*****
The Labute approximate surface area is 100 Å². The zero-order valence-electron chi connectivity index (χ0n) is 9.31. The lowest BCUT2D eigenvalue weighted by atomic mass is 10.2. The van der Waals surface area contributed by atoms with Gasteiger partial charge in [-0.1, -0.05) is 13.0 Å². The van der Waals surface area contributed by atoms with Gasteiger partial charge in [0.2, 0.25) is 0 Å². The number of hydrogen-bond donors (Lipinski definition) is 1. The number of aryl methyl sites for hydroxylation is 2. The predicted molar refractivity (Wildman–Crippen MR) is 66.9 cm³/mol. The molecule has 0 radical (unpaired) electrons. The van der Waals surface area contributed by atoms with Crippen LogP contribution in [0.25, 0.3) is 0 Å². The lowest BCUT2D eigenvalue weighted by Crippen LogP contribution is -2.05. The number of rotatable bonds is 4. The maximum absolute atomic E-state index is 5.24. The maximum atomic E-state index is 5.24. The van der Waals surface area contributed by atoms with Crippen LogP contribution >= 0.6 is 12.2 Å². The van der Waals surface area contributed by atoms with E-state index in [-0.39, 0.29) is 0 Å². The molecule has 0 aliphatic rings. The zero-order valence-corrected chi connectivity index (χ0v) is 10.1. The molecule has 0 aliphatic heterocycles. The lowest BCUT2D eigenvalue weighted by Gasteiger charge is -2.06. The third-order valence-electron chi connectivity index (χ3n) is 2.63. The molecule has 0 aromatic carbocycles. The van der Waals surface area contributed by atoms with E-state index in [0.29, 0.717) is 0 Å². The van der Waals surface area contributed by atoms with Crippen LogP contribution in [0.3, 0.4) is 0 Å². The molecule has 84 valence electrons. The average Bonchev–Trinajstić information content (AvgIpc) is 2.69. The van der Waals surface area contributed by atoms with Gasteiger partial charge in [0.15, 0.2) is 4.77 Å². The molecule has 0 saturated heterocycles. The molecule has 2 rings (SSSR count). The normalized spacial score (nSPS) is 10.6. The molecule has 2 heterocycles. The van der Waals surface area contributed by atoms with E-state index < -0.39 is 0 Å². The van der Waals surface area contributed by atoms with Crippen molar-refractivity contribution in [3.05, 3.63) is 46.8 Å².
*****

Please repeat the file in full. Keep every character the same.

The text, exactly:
The Labute approximate surface area is 100 Å². The zero-order valence-electron chi connectivity index (χ0n) is 9.31. The lowest BCUT2D eigenvalue weighted by atomic mass is 10.2. The van der Waals surface area contributed by atoms with Gasteiger partial charge in [-0.1, -0.05) is 13.0 Å². The van der Waals surface area contributed by atoms with Gasteiger partial charge in [0.2, 0.25) is 0 Å². The number of hydrogen-bond donors (Lipinski definition) is 1. The number of aryl methyl sites for hydroxylation is 2. The predicted molar refractivity (Wildman–Crippen MR) is 66.9 cm³/mol. The molecule has 0 radical (unpaired) electrons. The van der Waals surface area contributed by atoms with Crippen LogP contribution in [0.25, 0.3) is 0 Å². The lowest BCUT2D eigenvalue weighted by Crippen LogP contribution is -2.05. The number of rotatable bonds is 4. The maximum absolute atomic E-state index is 5.24. The maximum atomic E-state index is 5.24. The van der Waals surface area contributed by atoms with Crippen LogP contribution >= 0.6 is 12.2 Å². The van der Waals surface area contributed by atoms with E-state index in [-0.39, 0.29) is 0 Å². The molecule has 0 aliphatic rings. The zero-order valence-corrected chi connectivity index (χ0v) is 10.1. The molecule has 0 aliphatic heterocycles. The lowest BCUT2D eigenvalue weighted by Gasteiger charge is -2.06. The third-order valence-electron chi connectivity index (χ3n) is 2.63. The molecule has 0 aromatic carbocycles. The van der Waals surface area contributed by atoms with E-state index in [0.29, 0.717) is 0 Å². The van der Waals surface area contributed by atoms with Crippen LogP contribution in [0.3, 0.4) is 0 Å². The molecule has 84 valence electrons. The average Bonchev–Trinajstić information content (AvgIpc) is 2.69. The van der Waals surface area contributed by atoms with Gasteiger partial charge in [0.15, 0.2) is 4.77 Å². The molecule has 0 saturated heterocycles. The molecule has 2 rings (SSSR count). The normalized spacial score (nSPS) is 10.6. The molecule has 2 heterocycles. The van der Waals surface area contributed by atoms with E-state index < -0.39 is 0 Å². The van der Waals surface area contributed by atoms with Crippen molar-refractivity contribution in [3.05, 3.63) is 46.8 Å².